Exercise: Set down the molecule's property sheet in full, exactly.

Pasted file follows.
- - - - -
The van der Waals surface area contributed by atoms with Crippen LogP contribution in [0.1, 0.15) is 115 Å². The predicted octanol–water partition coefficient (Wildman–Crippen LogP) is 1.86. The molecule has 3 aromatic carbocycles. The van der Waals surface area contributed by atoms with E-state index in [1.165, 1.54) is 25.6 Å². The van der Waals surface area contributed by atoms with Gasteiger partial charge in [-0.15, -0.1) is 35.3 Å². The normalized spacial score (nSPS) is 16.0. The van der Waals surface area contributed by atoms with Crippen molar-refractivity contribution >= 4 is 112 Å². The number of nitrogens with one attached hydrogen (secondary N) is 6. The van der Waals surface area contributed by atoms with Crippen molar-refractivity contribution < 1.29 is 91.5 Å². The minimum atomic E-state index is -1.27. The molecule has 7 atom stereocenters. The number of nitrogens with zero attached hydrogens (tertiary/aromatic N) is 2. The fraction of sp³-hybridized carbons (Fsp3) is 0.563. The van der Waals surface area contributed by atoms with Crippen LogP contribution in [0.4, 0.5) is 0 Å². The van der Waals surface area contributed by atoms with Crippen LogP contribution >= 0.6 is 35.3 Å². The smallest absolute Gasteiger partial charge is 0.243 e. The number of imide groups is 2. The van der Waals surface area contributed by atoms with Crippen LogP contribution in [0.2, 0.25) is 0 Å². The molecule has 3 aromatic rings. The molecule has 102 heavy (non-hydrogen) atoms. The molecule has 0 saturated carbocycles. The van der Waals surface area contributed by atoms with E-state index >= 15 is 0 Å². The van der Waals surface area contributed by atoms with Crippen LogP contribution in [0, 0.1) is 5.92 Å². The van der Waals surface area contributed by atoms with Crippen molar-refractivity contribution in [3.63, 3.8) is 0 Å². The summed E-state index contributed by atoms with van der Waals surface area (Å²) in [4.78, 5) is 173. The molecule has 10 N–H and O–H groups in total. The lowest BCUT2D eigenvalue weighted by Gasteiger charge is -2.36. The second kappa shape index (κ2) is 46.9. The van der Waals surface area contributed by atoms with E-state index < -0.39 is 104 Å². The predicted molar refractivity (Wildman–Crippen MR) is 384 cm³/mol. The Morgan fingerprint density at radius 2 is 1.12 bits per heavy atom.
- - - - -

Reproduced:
The van der Waals surface area contributed by atoms with Crippen LogP contribution in [0.1, 0.15) is 115 Å². The predicted octanol–water partition coefficient (Wildman–Crippen LogP) is 1.86. The molecule has 3 aromatic carbocycles. The van der Waals surface area contributed by atoms with E-state index in [1.165, 1.54) is 25.6 Å². The van der Waals surface area contributed by atoms with Gasteiger partial charge in [-0.15, -0.1) is 35.3 Å². The normalized spacial score (nSPS) is 16.0. The van der Waals surface area contributed by atoms with Crippen molar-refractivity contribution >= 4 is 112 Å². The number of nitrogens with one attached hydrogen (secondary N) is 6. The van der Waals surface area contributed by atoms with Crippen molar-refractivity contribution < 1.29 is 91.5 Å². The minimum atomic E-state index is -1.27. The molecule has 7 atom stereocenters. The number of nitrogens with zero attached hydrogens (tertiary/aromatic N) is 2. The fraction of sp³-hybridized carbons (Fsp3) is 0.563. The van der Waals surface area contributed by atoms with Crippen LogP contribution in [0.4, 0.5) is 0 Å². The van der Waals surface area contributed by atoms with Crippen LogP contribution >= 0.6 is 35.3 Å². The smallest absolute Gasteiger partial charge is 0.243 e. The number of imide groups is 2. The van der Waals surface area contributed by atoms with Crippen LogP contribution in [0.2, 0.25) is 0 Å². The molecule has 3 aromatic rings. The molecule has 102 heavy (non-hydrogen) atoms. The molecule has 0 saturated carbocycles. The van der Waals surface area contributed by atoms with E-state index >= 15 is 0 Å². The van der Waals surface area contributed by atoms with Crippen LogP contribution in [0, 0.1) is 5.92 Å². The van der Waals surface area contributed by atoms with Crippen molar-refractivity contribution in [3.63, 3.8) is 0 Å². The summed E-state index contributed by atoms with van der Waals surface area (Å²) in [4.78, 5) is 173. The molecule has 10 N–H and O–H groups in total. The lowest BCUT2D eigenvalue weighted by Gasteiger charge is -2.36. The second kappa shape index (κ2) is 46.9. The van der Waals surface area contributed by atoms with E-state index < -0.39 is 104 Å². The predicted molar refractivity (Wildman–Crippen MR) is 384 cm³/mol. The Morgan fingerprint density at radius 2 is 1.12 bits per heavy atom.